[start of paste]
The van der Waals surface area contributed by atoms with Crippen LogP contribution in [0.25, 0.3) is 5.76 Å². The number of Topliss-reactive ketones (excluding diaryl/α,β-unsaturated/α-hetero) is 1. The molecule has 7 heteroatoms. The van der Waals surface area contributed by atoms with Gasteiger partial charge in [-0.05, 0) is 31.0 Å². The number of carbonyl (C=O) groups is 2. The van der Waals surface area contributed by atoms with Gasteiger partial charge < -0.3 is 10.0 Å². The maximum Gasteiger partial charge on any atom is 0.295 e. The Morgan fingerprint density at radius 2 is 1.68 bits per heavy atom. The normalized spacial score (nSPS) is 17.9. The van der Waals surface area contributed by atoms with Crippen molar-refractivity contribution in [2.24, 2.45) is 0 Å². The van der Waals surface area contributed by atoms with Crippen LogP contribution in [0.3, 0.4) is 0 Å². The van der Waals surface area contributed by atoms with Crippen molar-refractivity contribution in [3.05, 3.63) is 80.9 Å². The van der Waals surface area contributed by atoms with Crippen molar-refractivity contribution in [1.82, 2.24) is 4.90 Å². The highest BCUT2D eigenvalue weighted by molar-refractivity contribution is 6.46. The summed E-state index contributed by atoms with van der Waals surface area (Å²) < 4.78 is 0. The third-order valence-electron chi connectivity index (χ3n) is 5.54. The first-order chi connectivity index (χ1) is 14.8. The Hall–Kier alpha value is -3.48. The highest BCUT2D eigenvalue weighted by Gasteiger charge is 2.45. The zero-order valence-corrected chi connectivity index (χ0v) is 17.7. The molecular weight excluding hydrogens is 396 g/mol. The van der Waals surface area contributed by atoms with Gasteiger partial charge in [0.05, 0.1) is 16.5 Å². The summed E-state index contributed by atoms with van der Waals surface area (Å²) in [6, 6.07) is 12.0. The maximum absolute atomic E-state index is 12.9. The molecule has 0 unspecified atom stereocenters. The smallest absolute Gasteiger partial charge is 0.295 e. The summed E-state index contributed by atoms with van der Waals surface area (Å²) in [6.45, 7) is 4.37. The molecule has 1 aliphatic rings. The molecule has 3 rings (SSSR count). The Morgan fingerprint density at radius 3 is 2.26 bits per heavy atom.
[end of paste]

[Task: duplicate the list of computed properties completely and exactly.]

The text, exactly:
The van der Waals surface area contributed by atoms with Crippen LogP contribution in [0.25, 0.3) is 5.76 Å². The number of Topliss-reactive ketones (excluding diaryl/α,β-unsaturated/α-hetero) is 1. The molecule has 7 heteroatoms. The van der Waals surface area contributed by atoms with Gasteiger partial charge in [-0.05, 0) is 31.0 Å². The number of carbonyl (C=O) groups is 2. The van der Waals surface area contributed by atoms with Gasteiger partial charge < -0.3 is 10.0 Å². The maximum Gasteiger partial charge on any atom is 0.295 e. The Morgan fingerprint density at radius 2 is 1.68 bits per heavy atom. The normalized spacial score (nSPS) is 17.9. The van der Waals surface area contributed by atoms with Crippen molar-refractivity contribution in [2.24, 2.45) is 0 Å². The van der Waals surface area contributed by atoms with Crippen LogP contribution in [0.3, 0.4) is 0 Å². The van der Waals surface area contributed by atoms with Crippen molar-refractivity contribution in [3.05, 3.63) is 80.9 Å². The van der Waals surface area contributed by atoms with Crippen molar-refractivity contribution in [1.82, 2.24) is 4.90 Å². The highest BCUT2D eigenvalue weighted by molar-refractivity contribution is 6.46. The summed E-state index contributed by atoms with van der Waals surface area (Å²) < 4.78 is 0. The third-order valence-electron chi connectivity index (χ3n) is 5.54. The first-order chi connectivity index (χ1) is 14.8. The Hall–Kier alpha value is -3.48. The highest BCUT2D eigenvalue weighted by Gasteiger charge is 2.45. The zero-order valence-corrected chi connectivity index (χ0v) is 17.7. The molecular weight excluding hydrogens is 396 g/mol. The van der Waals surface area contributed by atoms with Gasteiger partial charge in [0.05, 0.1) is 16.5 Å². The summed E-state index contributed by atoms with van der Waals surface area (Å²) in [6, 6.07) is 12.0. The maximum absolute atomic E-state index is 12.9. The molecule has 0 unspecified atom stereocenters. The smallest absolute Gasteiger partial charge is 0.295 e. The summed E-state index contributed by atoms with van der Waals surface area (Å²) in [6.45, 7) is 4.37. The molecule has 1 aliphatic rings. The molecule has 3 rings (SSSR count). The Morgan fingerprint density at radius 3 is 2.26 bits per heavy atom.